The numbers of people becoming infected with HIV in the Middle East and North Africa has more than doubled in less than a decade, the UN warns.
Middle East HIV infections double
NEW YORK // The numbers of people becoming infected with HIV in the Middle East and North Africa has more than doubled in less than a decade, growing from 36,000 new cases in 2001 to 75,000 last year, the UN warns.
The UN’s anti-HIV agency, UNAIDS, says the region has among the world’s lowest infection rates of HIV, the virus that causes Aids, with only 0.2 per cent of the total population afflicted compared to a global average of 0.8 per cent.
Yet despite this low prevalence, the annual report from UNAIDS reveals that only two regions, the Middle East and North Africa (Mena) and Eastern Europe and Central Asia, are witnessing growth in the annual number of new infections.
This is against a backdrop of anti-HIV efforts in sub-Saharan Africa and other hard-hit regions contributing to a global decline in the disease, with the number of new infections falling from 3.1 million in 1999 to 2.6 million last year.
Researchers also warn that data from Mena are scarce and unreliable – meaning the statistics are only rough estimates and the true scale of the epidemic across the region could be worse than is presently understood.
Analysts typically attribute the region’s low HIV prevalence to social and religious mores that limit the numbers of people engaging in high-risk behaviour, including prostitutes, injecting drug users and men who have same-sex relations.
But Tim Martineau, a programme director for the Geneva-based UNAIDS agency, said social stigma and discriminatory laws drive these groups underground – putting them beyond the reach of clinicians and data-collectors.
He said HIV infections have hitherto been concentrated in these high-risk groups, but cited new evidence indicating the disease has started spreading from these contained populations to the wider population in some areas.
The prevalence of HIV among pregnant women using healthcare services in Djibouti and southern Sudan, for example, now exceeds 1 per cent – more than five times higher than the regional average, said the UNAIDS 2010 Report on the Global Aids Epidemic.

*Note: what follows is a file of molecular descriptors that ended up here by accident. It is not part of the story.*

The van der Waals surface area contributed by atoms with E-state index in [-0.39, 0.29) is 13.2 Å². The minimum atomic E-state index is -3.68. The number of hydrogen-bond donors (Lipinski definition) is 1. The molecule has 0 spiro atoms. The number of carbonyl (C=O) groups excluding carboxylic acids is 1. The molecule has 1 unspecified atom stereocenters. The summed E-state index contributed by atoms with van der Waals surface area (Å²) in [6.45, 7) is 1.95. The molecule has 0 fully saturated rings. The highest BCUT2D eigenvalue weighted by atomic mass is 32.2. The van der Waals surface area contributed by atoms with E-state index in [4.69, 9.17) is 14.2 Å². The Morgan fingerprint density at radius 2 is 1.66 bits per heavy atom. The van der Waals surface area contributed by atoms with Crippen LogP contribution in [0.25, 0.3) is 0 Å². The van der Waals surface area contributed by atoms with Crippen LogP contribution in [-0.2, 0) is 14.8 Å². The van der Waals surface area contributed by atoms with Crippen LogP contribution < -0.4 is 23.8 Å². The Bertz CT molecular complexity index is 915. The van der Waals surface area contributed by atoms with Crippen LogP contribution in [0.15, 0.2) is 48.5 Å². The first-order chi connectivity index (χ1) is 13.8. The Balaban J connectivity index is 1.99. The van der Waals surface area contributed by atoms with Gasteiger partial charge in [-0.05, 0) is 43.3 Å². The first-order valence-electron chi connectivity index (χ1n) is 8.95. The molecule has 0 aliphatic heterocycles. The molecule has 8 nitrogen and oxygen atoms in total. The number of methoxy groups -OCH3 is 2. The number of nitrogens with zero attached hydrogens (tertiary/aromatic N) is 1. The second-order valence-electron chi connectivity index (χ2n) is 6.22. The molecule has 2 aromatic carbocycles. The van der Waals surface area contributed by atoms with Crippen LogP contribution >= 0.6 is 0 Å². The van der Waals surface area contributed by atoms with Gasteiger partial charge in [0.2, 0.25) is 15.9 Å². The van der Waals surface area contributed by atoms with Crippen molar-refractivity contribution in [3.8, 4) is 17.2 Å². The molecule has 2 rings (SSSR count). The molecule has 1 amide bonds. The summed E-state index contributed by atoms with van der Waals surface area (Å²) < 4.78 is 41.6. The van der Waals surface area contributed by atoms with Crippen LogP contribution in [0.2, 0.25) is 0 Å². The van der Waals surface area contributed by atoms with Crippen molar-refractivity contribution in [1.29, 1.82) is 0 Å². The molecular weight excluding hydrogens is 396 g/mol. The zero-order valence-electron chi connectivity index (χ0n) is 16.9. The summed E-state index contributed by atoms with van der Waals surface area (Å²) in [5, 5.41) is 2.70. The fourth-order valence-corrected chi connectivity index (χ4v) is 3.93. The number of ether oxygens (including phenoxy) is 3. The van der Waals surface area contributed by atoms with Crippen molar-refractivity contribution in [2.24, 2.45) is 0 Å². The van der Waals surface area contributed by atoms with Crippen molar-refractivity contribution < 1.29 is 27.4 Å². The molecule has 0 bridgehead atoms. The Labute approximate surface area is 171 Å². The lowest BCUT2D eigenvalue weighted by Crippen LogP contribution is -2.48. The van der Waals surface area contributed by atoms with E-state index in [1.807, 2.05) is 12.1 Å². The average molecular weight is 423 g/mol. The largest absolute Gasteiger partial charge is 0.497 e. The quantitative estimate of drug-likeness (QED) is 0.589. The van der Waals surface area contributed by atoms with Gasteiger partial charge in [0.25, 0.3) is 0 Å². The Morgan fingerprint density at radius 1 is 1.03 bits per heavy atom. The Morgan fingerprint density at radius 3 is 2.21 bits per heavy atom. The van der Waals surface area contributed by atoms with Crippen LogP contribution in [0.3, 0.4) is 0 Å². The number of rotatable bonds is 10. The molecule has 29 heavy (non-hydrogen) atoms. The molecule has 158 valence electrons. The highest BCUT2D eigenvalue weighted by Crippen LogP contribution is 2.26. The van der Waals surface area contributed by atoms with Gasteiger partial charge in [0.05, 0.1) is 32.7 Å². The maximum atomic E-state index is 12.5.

The 360-page report describes several countries with worryingly high concentrations of the disease. In Iran, the HIV epidemic is concentrated among injecting drug users, where 14 per cent of this group lived with HIV in 2007.
In 2006, the proportion of female sex workers living with HIV was about 1 per cent in Egypt and between 2-4 per cent in Algeria, Morocco and Yemen. In Egypt, an estimated 6 per cent of men engaged in same-sex relations are living with HIV, compared to more than 8 per cent in Sudan.
“It is a concern that the numbers of infections continues to grow in the Middle East and North Africa, and there has been talk about the populations in which HIV/Aids is concentrated spreading out and infecting the more general population,” said Mr Martineau. “The role of injecting drug users, men who have sex with men and sex workers in the continuing spread of the epidemic is a serious issue.”
Overall, an estimated 460,000 people lived with HIV in Mena at the end of 2009, up from 180,000 in 2001. Aids-related deaths rose from 8,300 to 23,000 in the same period. Only about 12,000 sufferers received antiretroviral therapy last year out of an estimated 100,000 who need it.